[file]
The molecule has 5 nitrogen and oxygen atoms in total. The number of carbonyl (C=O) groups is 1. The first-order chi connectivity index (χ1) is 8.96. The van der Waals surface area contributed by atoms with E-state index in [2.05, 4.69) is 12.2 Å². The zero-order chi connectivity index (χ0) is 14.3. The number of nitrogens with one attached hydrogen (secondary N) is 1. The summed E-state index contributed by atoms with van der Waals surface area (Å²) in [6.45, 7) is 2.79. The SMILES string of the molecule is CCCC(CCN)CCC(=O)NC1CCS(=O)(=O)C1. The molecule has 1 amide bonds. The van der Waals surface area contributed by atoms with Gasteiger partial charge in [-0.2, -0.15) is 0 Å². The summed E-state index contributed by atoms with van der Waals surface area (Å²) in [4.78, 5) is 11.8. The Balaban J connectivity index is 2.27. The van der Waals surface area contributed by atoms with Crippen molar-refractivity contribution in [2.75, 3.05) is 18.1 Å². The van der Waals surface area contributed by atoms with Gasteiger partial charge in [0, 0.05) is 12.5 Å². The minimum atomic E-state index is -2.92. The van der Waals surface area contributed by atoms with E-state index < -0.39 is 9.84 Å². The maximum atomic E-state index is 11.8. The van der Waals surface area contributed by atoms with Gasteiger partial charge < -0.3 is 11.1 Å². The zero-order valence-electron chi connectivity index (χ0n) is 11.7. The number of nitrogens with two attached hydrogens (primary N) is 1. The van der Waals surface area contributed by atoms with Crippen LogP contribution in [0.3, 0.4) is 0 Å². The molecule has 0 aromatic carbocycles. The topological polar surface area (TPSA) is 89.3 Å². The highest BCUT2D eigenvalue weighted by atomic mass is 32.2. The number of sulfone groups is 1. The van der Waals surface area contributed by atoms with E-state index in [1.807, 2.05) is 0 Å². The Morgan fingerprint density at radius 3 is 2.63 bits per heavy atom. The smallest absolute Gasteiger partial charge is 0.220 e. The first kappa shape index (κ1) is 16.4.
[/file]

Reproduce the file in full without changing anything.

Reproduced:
The molecule has 5 nitrogen and oxygen atoms in total. The number of carbonyl (C=O) groups is 1. The first-order chi connectivity index (χ1) is 8.96. The van der Waals surface area contributed by atoms with E-state index in [2.05, 4.69) is 12.2 Å². The zero-order chi connectivity index (χ0) is 14.3. The number of nitrogens with one attached hydrogen (secondary N) is 1. The summed E-state index contributed by atoms with van der Waals surface area (Å²) in [6.45, 7) is 2.79. The SMILES string of the molecule is CCCC(CCN)CCC(=O)NC1CCS(=O)(=O)C1. The molecule has 1 amide bonds. The van der Waals surface area contributed by atoms with Gasteiger partial charge in [-0.2, -0.15) is 0 Å². The summed E-state index contributed by atoms with van der Waals surface area (Å²) in [4.78, 5) is 11.8. The Balaban J connectivity index is 2.27. The van der Waals surface area contributed by atoms with Crippen molar-refractivity contribution in [2.75, 3.05) is 18.1 Å². The van der Waals surface area contributed by atoms with Gasteiger partial charge in [0, 0.05) is 12.5 Å². The minimum atomic E-state index is -2.92. The van der Waals surface area contributed by atoms with E-state index < -0.39 is 9.84 Å². The maximum atomic E-state index is 11.8. The van der Waals surface area contributed by atoms with Gasteiger partial charge < -0.3 is 11.1 Å². The zero-order valence-electron chi connectivity index (χ0n) is 11.7. The number of nitrogens with two attached hydrogens (primary N) is 1. The van der Waals surface area contributed by atoms with Crippen LogP contribution in [0.3, 0.4) is 0 Å². The molecule has 0 aromatic carbocycles. The topological polar surface area (TPSA) is 89.3 Å². The highest BCUT2D eigenvalue weighted by atomic mass is 32.2. The number of sulfone groups is 1. The van der Waals surface area contributed by atoms with E-state index in [1.807, 2.05) is 0 Å². The Morgan fingerprint density at radius 3 is 2.63 bits per heavy atom. The smallest absolute Gasteiger partial charge is 0.220 e. The first kappa shape index (κ1) is 16.4.